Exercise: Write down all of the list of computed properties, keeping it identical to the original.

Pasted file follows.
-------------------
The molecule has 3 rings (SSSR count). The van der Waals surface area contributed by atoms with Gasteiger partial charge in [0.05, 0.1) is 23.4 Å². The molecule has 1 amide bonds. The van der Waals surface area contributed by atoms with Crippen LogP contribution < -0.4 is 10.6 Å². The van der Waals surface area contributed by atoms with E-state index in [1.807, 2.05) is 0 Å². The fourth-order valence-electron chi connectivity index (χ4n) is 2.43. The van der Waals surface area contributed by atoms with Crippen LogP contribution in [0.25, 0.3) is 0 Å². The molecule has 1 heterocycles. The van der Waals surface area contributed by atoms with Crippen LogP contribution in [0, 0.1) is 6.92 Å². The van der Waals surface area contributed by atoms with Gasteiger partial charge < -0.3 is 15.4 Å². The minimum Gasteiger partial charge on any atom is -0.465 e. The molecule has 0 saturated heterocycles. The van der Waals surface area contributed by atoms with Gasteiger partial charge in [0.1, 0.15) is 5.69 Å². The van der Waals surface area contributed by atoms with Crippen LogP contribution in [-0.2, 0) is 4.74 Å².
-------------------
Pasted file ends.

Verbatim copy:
The molecule has 3 rings (SSSR count). The van der Waals surface area contributed by atoms with Gasteiger partial charge in [0.05, 0.1) is 23.4 Å². The molecule has 1 amide bonds. The van der Waals surface area contributed by atoms with Crippen LogP contribution < -0.4 is 10.6 Å². The van der Waals surface area contributed by atoms with E-state index in [1.807, 2.05) is 0 Å². The fourth-order valence-electron chi connectivity index (χ4n) is 2.43. The van der Waals surface area contributed by atoms with Crippen LogP contribution in [0.25, 0.3) is 0 Å². The molecule has 1 heterocycles. The van der Waals surface area contributed by atoms with Crippen LogP contribution in [0, 0.1) is 6.92 Å². The van der Waals surface area contributed by atoms with Gasteiger partial charge < -0.3 is 15.4 Å². The minimum Gasteiger partial charge on any atom is -0.465 e. The molecule has 0 saturated heterocycles. The van der Waals surface area contributed by atoms with Gasteiger partial charge in [0.1, 0.15) is 5.69 Å². The van der Waals surface area contributed by atoms with Crippen LogP contribution in [-0.2, 0) is 4.74 Å².